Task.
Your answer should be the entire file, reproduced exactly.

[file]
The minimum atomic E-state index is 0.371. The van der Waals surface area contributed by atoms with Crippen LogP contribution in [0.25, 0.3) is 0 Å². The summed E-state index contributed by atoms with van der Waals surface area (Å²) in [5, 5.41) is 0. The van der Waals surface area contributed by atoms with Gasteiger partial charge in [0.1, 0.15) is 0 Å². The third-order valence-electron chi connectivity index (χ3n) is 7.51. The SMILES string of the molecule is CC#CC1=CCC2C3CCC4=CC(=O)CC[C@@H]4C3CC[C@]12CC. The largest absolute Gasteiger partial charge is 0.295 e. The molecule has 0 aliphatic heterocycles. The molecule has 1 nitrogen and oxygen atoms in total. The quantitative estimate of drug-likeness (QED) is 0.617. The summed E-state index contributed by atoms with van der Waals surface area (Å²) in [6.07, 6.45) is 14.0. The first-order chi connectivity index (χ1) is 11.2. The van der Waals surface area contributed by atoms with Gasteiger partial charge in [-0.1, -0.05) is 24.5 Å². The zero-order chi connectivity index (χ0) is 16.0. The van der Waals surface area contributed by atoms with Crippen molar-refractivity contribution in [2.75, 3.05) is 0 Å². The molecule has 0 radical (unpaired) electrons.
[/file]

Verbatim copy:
The minimum atomic E-state index is 0.371. The van der Waals surface area contributed by atoms with Crippen LogP contribution in [0.25, 0.3) is 0 Å². The summed E-state index contributed by atoms with van der Waals surface area (Å²) in [5, 5.41) is 0. The van der Waals surface area contributed by atoms with Gasteiger partial charge in [0.1, 0.15) is 0 Å². The third-order valence-electron chi connectivity index (χ3n) is 7.51. The SMILES string of the molecule is CC#CC1=CCC2C3CCC4=CC(=O)CC[C@@H]4C3CC[C@]12CC. The largest absolute Gasteiger partial charge is 0.295 e. The molecule has 0 aliphatic heterocycles. The molecule has 1 nitrogen and oxygen atoms in total. The quantitative estimate of drug-likeness (QED) is 0.617. The summed E-state index contributed by atoms with van der Waals surface area (Å²) in [6.07, 6.45) is 14.0. The first-order chi connectivity index (χ1) is 11.2. The van der Waals surface area contributed by atoms with Gasteiger partial charge in [-0.1, -0.05) is 24.5 Å². The zero-order chi connectivity index (χ0) is 16.0. The van der Waals surface area contributed by atoms with Crippen molar-refractivity contribution in [2.75, 3.05) is 0 Å². The molecule has 0 radical (unpaired) electrons.